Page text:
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How Gamification Reshapes Corporate Training

Lauren Brousell | Feb. 6, 2013
If you have a hard time getting employees to attend corporate training, maybe you need to add a little fun. To motivate workers to attend training courses, Deloitte put its course catalog online and added gamification. Badges? Turns out you do need stinkin' badges.

Why Gamification Works

Michael Hugos, a gamification expert and author of "Enterprise Games: Using Game Mechanics to Build a Better Business" says creating local gurus around a company is positive for the company but also for the mentality of employees. "Badges and points show you and everyone else that you are the go-to person when it comes to subject X," he says.

Becoming a guru is another way to be recognized, Hugos says. "If we are counting your knowledge sharing numbers, you start to get an objective record of what you are doing, not just if your boss likes you."

Hugos says a lot of companies are using things like gamification not only for motivation, but to get employees to understand the complex systems they implement. "Show them the complexity in bite-size chunks so they can learn it," he says.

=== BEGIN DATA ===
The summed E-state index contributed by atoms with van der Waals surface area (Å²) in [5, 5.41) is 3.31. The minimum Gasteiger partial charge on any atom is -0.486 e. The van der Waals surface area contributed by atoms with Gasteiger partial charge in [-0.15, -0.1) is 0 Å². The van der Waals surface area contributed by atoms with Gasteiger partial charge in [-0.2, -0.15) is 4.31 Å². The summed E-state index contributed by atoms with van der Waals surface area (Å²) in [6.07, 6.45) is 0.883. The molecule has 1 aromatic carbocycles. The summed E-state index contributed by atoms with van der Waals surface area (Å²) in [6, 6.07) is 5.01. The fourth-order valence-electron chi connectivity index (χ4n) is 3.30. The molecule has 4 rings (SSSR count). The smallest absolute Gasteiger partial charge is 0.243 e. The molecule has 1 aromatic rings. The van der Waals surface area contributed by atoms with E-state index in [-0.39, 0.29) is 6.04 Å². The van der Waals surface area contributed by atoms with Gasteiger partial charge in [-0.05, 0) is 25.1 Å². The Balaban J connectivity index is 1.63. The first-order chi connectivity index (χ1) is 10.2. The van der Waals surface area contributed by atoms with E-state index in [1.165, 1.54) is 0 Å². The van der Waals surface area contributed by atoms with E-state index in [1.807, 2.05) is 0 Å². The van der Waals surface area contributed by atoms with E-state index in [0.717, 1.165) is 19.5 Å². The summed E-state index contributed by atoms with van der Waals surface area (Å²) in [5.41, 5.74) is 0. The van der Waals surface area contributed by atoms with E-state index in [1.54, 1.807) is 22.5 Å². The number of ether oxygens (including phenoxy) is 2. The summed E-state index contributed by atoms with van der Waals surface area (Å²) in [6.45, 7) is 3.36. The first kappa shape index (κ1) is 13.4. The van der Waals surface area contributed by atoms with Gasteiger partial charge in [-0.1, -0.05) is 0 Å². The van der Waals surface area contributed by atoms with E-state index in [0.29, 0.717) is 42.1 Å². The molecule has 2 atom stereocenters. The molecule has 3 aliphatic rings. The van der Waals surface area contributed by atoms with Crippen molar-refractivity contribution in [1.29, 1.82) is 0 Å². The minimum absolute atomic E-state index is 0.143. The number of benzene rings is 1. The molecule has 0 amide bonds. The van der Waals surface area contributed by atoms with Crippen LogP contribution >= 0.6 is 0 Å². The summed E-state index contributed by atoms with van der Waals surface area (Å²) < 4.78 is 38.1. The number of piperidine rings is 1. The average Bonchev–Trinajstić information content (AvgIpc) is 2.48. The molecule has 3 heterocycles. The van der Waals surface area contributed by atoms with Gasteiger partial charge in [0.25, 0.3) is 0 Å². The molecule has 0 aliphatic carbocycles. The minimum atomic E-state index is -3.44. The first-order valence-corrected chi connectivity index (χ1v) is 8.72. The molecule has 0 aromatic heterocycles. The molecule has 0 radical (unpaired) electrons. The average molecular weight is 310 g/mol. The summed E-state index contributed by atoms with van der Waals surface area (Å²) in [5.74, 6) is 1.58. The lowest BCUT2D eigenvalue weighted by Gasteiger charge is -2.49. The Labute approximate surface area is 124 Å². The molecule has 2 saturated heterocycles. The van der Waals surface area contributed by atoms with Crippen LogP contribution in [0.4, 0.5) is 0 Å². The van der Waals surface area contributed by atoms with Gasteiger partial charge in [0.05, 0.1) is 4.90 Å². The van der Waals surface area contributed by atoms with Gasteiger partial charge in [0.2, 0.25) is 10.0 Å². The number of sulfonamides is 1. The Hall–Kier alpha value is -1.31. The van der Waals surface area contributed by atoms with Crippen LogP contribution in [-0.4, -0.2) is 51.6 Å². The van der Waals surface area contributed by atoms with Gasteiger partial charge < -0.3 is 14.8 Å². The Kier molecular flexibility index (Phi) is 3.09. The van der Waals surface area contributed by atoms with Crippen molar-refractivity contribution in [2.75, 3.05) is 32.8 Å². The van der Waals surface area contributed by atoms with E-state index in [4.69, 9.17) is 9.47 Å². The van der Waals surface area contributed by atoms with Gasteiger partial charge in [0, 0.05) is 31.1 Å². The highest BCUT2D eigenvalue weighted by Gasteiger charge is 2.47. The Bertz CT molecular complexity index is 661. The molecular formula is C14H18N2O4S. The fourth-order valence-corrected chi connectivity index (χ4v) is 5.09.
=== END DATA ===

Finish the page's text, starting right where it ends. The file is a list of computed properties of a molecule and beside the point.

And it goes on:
"It's aimed at leveraging existing software and getting more use out of it." Hugos says this is how a company like Deloitte can earn future investments in cool software. "This is how people will be drawn in," he says.

Deloitte's success is contrast to a Gartner prediction that 80 percent of gamification systems will fail to meet business objectives by 2014. Deloitte has already seen a 47 percent increase in the amount of employees that return to the course portal on a daily basis since the platform was launched nine months ago. There has also been an average of three badges per active user, with one user collecting 30 badges in two months and another earning the Leadership Academy Graduate badge within three months.

Deloitte isn't rewarding employees with more than the pride of earning a badge, but it is looking into furthering the incentives. "We've had a lot of discussions about rewards and taking badges and tying that into performance bonuses," Farrall says.

In the future, Farrall says he is excited to see the potential of gamifying the recruitment process at Deloitte to motivate employees to refer candidates to jobs. "If you can gamify the process, you can make it more interesting," he says. "You are rewarding the behavior and it's like a dopamine release in the brain. Humans like a game."

 

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